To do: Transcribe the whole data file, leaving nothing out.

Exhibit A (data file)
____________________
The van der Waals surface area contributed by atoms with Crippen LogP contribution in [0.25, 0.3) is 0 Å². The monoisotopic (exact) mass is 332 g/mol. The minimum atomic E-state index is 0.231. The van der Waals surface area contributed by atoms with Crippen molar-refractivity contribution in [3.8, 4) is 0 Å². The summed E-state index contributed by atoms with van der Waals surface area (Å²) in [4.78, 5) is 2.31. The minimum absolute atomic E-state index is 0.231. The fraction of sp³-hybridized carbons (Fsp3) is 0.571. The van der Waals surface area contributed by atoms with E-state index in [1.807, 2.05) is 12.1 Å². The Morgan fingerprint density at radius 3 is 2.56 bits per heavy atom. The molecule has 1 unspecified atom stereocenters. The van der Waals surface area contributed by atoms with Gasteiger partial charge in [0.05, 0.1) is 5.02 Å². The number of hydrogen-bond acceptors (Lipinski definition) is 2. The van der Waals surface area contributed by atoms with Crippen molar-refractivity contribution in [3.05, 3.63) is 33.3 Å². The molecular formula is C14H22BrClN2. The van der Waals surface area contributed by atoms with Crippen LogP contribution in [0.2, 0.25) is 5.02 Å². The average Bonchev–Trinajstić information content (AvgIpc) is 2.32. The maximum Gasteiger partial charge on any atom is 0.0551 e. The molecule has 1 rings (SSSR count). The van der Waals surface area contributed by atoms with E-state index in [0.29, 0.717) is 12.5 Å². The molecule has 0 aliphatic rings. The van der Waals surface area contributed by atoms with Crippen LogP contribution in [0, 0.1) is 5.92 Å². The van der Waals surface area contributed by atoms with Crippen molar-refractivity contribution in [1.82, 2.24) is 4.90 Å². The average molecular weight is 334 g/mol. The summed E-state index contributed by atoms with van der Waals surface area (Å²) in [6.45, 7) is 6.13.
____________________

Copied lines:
The van der Waals surface area contributed by atoms with Crippen LogP contribution in [0.25, 0.3) is 0 Å². The monoisotopic (exact) mass is 332 g/mol. The minimum atomic E-state index is 0.231. The van der Waals surface area contributed by atoms with Crippen molar-refractivity contribution in [3.8, 4) is 0 Å². The summed E-state index contributed by atoms with van der Waals surface area (Å²) in [4.78, 5) is 2.31. The minimum absolute atomic E-state index is 0.231. The fraction of sp³-hybridized carbons (Fsp3) is 0.571. The van der Waals surface area contributed by atoms with E-state index in [1.807, 2.05) is 12.1 Å². The Morgan fingerprint density at radius 3 is 2.56 bits per heavy atom. The molecule has 1 unspecified atom stereocenters. The van der Waals surface area contributed by atoms with Gasteiger partial charge in [0.05, 0.1) is 5.02 Å². The number of hydrogen-bond acceptors (Lipinski definition) is 2. The van der Waals surface area contributed by atoms with Crippen molar-refractivity contribution in [3.05, 3.63) is 33.3 Å². The molecular formula is C14H22BrClN2. The van der Waals surface area contributed by atoms with Crippen LogP contribution in [0.2, 0.25) is 5.02 Å². The average Bonchev–Trinajstić information content (AvgIpc) is 2.32. The maximum Gasteiger partial charge on any atom is 0.0551 e. The molecule has 1 rings (SSSR count). The van der Waals surface area contributed by atoms with E-state index in [0.29, 0.717) is 12.5 Å². The molecule has 0 aliphatic rings. The van der Waals surface area contributed by atoms with Crippen LogP contribution in [0, 0.1) is 5.92 Å². The van der Waals surface area contributed by atoms with Crippen molar-refractivity contribution in [1.82, 2.24) is 4.90 Å². The average molecular weight is 334 g/mol. The summed E-state index contributed by atoms with van der Waals surface area (Å²) in [6.45, 7) is 6.13.